After the event, I jotted down some major themes or takeaways I got from the day, and thought they might be useful to other people who are aspiring illustrators!

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illustration friday: WARRIOR

this weeks challenge prompt for Illustration Friday was WARRIOR.

Here is what I came up with:

warrior-coloured-ver
inked and then digitally coloured

and a close up:

warrior-coloured-CU

It is loosely based on a few stories I read in a book about the cultural history of NZ birds- the New Zealand eagle (which was the largest known bird of prey, with a wingspan of up to 2.4m) was written throughout Maori myth and legend as a dangerous bird that preyed upon humans, and was also seen as a bad omen. In this drawing I tried to imagine children re-enacting the myths of warriors who fought against these giant birds of prey.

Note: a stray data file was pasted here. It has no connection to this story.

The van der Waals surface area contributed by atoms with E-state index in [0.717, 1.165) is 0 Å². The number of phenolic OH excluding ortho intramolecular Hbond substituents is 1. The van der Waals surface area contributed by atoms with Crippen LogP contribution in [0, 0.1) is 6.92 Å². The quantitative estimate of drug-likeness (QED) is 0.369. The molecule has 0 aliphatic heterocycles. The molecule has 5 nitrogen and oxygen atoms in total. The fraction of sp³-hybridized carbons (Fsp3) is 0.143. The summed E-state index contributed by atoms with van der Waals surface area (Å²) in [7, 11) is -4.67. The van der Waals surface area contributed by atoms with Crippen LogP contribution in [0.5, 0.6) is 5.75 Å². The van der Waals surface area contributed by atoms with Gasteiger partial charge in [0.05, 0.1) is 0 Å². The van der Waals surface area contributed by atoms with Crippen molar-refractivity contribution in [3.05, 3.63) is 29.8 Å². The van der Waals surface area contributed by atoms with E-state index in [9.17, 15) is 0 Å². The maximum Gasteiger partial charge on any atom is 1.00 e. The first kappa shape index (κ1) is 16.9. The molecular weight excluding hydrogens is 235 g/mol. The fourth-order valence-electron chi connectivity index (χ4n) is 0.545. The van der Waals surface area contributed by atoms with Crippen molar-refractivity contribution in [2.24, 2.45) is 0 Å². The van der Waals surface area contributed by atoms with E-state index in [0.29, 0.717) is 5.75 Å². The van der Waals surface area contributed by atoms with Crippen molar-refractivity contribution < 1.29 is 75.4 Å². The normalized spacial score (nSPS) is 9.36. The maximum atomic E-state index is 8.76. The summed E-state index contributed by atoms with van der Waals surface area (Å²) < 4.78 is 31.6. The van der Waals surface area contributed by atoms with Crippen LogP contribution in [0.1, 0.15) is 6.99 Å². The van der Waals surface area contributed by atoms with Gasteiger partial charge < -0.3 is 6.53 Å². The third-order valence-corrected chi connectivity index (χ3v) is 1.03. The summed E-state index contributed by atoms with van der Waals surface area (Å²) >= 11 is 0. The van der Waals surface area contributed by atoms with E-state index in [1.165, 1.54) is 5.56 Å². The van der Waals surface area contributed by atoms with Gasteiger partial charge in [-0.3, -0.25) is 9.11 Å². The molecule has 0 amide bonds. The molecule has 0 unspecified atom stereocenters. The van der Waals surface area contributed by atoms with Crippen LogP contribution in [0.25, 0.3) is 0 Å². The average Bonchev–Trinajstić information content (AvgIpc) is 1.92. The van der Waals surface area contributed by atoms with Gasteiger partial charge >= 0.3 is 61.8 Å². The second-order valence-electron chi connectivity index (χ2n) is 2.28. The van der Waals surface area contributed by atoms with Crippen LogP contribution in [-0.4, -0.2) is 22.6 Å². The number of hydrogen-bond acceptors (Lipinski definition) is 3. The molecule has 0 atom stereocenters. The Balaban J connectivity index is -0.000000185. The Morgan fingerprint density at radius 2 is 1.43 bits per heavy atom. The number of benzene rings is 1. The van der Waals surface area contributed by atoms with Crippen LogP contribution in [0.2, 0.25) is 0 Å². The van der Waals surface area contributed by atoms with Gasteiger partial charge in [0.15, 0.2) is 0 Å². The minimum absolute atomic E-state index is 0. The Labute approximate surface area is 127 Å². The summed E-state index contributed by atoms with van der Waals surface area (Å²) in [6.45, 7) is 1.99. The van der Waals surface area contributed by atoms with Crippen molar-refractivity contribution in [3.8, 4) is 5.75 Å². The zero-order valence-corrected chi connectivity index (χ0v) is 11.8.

Here is the colour palette I used:

warrior-colour-palette
you can get the PSD file for this gamut mapper from deviantart!

hope you are all having a great weekend! Check back mid-week for another installment of NZ natural history artist- this weeks artist is Piers Hayman, an ornithological artist who did some really amazing work. Till next time! emma

the process of a scientific illustration

Here are some in progress and final illustrations from a recent project I worked on for Leilani Walker, who is studying Cambridgea foliata (NZ’s largest species of sheetweb spider) for her PhD at the University of Auckland.

Starting with sketches, here is my initial concept sketch for one of the illustrations:

first sketch concept of two spiders fighting
first sketch concept of two spiders fighting

then the revised sketch after some valuable feedback, changing the leg joint angles and body positioning relative to the web: